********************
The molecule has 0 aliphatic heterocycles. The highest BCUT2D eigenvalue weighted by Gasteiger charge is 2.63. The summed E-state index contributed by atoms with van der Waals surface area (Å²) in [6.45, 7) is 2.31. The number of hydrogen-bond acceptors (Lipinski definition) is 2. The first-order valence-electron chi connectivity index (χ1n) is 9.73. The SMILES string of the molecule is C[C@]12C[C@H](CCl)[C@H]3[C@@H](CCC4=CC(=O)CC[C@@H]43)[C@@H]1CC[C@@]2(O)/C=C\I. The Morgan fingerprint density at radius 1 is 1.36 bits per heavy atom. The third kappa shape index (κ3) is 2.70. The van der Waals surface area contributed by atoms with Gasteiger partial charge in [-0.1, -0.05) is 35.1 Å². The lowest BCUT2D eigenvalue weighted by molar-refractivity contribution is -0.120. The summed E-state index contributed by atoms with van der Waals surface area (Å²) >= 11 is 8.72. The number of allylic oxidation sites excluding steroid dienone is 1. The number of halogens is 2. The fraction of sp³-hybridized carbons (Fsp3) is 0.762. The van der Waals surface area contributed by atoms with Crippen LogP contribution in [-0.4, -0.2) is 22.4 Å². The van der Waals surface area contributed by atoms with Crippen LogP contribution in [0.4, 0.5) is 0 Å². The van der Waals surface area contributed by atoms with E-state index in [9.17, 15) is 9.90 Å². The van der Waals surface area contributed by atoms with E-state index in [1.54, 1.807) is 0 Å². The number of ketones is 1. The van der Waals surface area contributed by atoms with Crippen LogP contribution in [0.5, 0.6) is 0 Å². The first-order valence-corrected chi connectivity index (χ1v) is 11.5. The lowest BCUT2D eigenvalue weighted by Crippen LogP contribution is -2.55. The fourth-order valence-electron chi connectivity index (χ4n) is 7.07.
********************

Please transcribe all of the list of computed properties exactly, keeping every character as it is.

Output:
The molecule has 0 aliphatic heterocycles. The highest BCUT2D eigenvalue weighted by Gasteiger charge is 2.63. The summed E-state index contributed by atoms with van der Waals surface area (Å²) in [6.45, 7) is 2.31. The number of hydrogen-bond acceptors (Lipinski definition) is 2. The first-order valence-electron chi connectivity index (χ1n) is 9.73. The SMILES string of the molecule is C[C@]12C[C@H](CCl)[C@H]3[C@@H](CCC4=CC(=O)CC[C@@H]43)[C@@H]1CC[C@@]2(O)/C=C\I. The Morgan fingerprint density at radius 1 is 1.36 bits per heavy atom. The third kappa shape index (κ3) is 2.70. The van der Waals surface area contributed by atoms with Gasteiger partial charge in [-0.1, -0.05) is 35.1 Å². The lowest BCUT2D eigenvalue weighted by molar-refractivity contribution is -0.120. The summed E-state index contributed by atoms with van der Waals surface area (Å²) >= 11 is 8.72. The number of allylic oxidation sites excluding steroid dienone is 1. The number of halogens is 2. The fraction of sp³-hybridized carbons (Fsp3) is 0.762. The van der Waals surface area contributed by atoms with Crippen LogP contribution in [-0.4, -0.2) is 22.4 Å². The van der Waals surface area contributed by atoms with Crippen LogP contribution in [0.4, 0.5) is 0 Å². The van der Waals surface area contributed by atoms with E-state index in [9.17, 15) is 9.90 Å². The van der Waals surface area contributed by atoms with E-state index in [1.54, 1.807) is 0 Å². The number of ketones is 1. The van der Waals surface area contributed by atoms with Crippen LogP contribution in [0.5, 0.6) is 0 Å². The first-order valence-corrected chi connectivity index (χ1v) is 11.5. The lowest BCUT2D eigenvalue weighted by Crippen LogP contribution is -2.55. The fourth-order valence-electron chi connectivity index (χ4n) is 7.07.